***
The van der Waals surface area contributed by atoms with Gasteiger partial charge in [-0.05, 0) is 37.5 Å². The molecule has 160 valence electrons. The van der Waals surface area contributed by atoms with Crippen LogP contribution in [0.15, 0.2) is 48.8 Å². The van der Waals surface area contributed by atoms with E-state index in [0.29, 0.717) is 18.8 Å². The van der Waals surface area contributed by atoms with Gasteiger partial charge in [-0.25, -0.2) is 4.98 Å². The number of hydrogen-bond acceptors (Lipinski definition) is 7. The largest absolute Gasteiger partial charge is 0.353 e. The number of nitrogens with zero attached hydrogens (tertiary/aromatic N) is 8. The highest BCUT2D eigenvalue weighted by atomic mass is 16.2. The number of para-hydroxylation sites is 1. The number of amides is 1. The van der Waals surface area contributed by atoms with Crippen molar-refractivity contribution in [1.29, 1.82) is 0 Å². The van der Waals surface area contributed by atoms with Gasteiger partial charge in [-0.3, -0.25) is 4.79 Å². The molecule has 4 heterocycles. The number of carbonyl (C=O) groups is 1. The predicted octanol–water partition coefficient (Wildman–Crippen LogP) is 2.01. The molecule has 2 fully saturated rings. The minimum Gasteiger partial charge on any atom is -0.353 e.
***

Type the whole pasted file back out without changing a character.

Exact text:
The van der Waals surface area contributed by atoms with Gasteiger partial charge in [-0.05, 0) is 37.5 Å². The molecule has 160 valence electrons. The van der Waals surface area contributed by atoms with Crippen LogP contribution in [0.15, 0.2) is 48.8 Å². The van der Waals surface area contributed by atoms with E-state index in [0.29, 0.717) is 18.8 Å². The van der Waals surface area contributed by atoms with Gasteiger partial charge in [-0.25, -0.2) is 4.98 Å². The number of hydrogen-bond acceptors (Lipinski definition) is 7. The largest absolute Gasteiger partial charge is 0.353 e. The number of nitrogens with zero attached hydrogens (tertiary/aromatic N) is 8. The highest BCUT2D eigenvalue weighted by atomic mass is 16.2. The number of para-hydroxylation sites is 1. The number of amides is 1. The van der Waals surface area contributed by atoms with Crippen molar-refractivity contribution in [1.29, 1.82) is 0 Å². The van der Waals surface area contributed by atoms with Gasteiger partial charge in [-0.3, -0.25) is 4.79 Å². The molecule has 4 heterocycles. The number of carbonyl (C=O) groups is 1. The predicted octanol–water partition coefficient (Wildman–Crippen LogP) is 2.01. The molecule has 2 fully saturated rings. The minimum Gasteiger partial charge on any atom is -0.353 e.